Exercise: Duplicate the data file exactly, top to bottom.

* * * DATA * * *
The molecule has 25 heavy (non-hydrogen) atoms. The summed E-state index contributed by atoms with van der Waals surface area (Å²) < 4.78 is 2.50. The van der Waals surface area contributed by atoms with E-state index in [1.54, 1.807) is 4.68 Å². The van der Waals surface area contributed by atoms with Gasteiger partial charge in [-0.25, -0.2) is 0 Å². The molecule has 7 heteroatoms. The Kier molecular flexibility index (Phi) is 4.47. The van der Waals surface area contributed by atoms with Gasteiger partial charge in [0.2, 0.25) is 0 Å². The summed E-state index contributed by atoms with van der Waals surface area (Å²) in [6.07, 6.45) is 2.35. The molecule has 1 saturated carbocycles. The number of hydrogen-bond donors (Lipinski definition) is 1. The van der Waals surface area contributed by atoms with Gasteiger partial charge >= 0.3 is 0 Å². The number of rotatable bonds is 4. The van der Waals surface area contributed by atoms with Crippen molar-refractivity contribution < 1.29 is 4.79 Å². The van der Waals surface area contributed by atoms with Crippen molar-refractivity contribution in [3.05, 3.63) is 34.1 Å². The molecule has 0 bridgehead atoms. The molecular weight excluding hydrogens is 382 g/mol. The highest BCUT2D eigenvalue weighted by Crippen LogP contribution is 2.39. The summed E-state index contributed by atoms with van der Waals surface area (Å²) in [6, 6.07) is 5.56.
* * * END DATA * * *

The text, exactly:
The molecule has 25 heavy (non-hydrogen) atoms. The summed E-state index contributed by atoms with van der Waals surface area (Å²) < 4.78 is 2.50. The van der Waals surface area contributed by atoms with E-state index in [1.54, 1.807) is 4.68 Å². The van der Waals surface area contributed by atoms with Gasteiger partial charge in [-0.25, -0.2) is 0 Å². The molecule has 7 heteroatoms. The Kier molecular flexibility index (Phi) is 4.47. The van der Waals surface area contributed by atoms with Gasteiger partial charge in [0.2, 0.25) is 0 Å². The summed E-state index contributed by atoms with van der Waals surface area (Å²) in [6.07, 6.45) is 2.35. The molecule has 1 saturated carbocycles. The number of hydrogen-bond donors (Lipinski definition) is 1. The van der Waals surface area contributed by atoms with Gasteiger partial charge >= 0.3 is 0 Å². The number of rotatable bonds is 4. The van der Waals surface area contributed by atoms with Crippen molar-refractivity contribution < 1.29 is 4.79 Å². The van der Waals surface area contributed by atoms with Crippen molar-refractivity contribution in [3.05, 3.63) is 34.1 Å². The molecule has 0 bridgehead atoms. The molecular weight excluding hydrogens is 382 g/mol. The highest BCUT2D eigenvalue weighted by Crippen LogP contribution is 2.39. The summed E-state index contributed by atoms with van der Waals surface area (Å²) in [6, 6.07) is 5.56.